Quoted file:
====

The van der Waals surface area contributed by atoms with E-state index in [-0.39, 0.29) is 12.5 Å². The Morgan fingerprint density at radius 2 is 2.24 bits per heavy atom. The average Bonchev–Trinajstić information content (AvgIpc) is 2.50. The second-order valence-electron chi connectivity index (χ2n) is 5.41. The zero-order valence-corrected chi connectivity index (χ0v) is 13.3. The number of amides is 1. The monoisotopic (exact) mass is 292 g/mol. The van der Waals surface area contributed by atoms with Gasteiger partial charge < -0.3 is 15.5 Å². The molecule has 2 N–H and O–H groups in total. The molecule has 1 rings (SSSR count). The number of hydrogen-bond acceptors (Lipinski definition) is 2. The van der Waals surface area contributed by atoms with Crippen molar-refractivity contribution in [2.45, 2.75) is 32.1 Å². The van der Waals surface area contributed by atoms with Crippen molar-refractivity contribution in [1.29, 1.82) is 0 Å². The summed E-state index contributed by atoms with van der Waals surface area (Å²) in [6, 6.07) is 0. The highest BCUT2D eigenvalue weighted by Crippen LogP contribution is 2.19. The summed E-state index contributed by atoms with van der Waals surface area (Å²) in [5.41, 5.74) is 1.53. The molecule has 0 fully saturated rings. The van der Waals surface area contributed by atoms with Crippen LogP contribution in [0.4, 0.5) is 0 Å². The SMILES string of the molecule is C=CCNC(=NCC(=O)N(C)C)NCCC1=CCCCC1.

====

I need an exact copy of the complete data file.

The van der Waals surface area contributed by atoms with E-state index in [-0.39, 0.29) is 12.5 Å². The Morgan fingerprint density at radius 2 is 2.24 bits per heavy atom. The average Bonchev–Trinajstić information content (AvgIpc) is 2.50. The second-order valence-electron chi connectivity index (χ2n) is 5.41. The zero-order valence-corrected chi connectivity index (χ0v) is 13.3. The number of amides is 1. The monoisotopic (exact) mass is 292 g/mol. The van der Waals surface area contributed by atoms with Gasteiger partial charge < -0.3 is 15.5 Å². The molecule has 2 N–H and O–H groups in total. The molecule has 1 rings (SSSR count). The number of hydrogen-bond acceptors (Lipinski definition) is 2. The van der Waals surface area contributed by atoms with Crippen molar-refractivity contribution in [2.45, 2.75) is 32.1 Å². The van der Waals surface area contributed by atoms with Crippen molar-refractivity contribution in [1.29, 1.82) is 0 Å². The summed E-state index contributed by atoms with van der Waals surface area (Å²) in [6, 6.07) is 0. The highest BCUT2D eigenvalue weighted by Crippen LogP contribution is 2.19. The summed E-state index contributed by atoms with van der Waals surface area (Å²) in [5.41, 5.74) is 1.53. The molecule has 0 fully saturated rings. The van der Waals surface area contributed by atoms with Crippen LogP contribution in [0.4, 0.5) is 0 Å². The SMILES string of the molecule is C=CCNC(=NCC(=O)N(C)C)NCCC1=CCCCC1.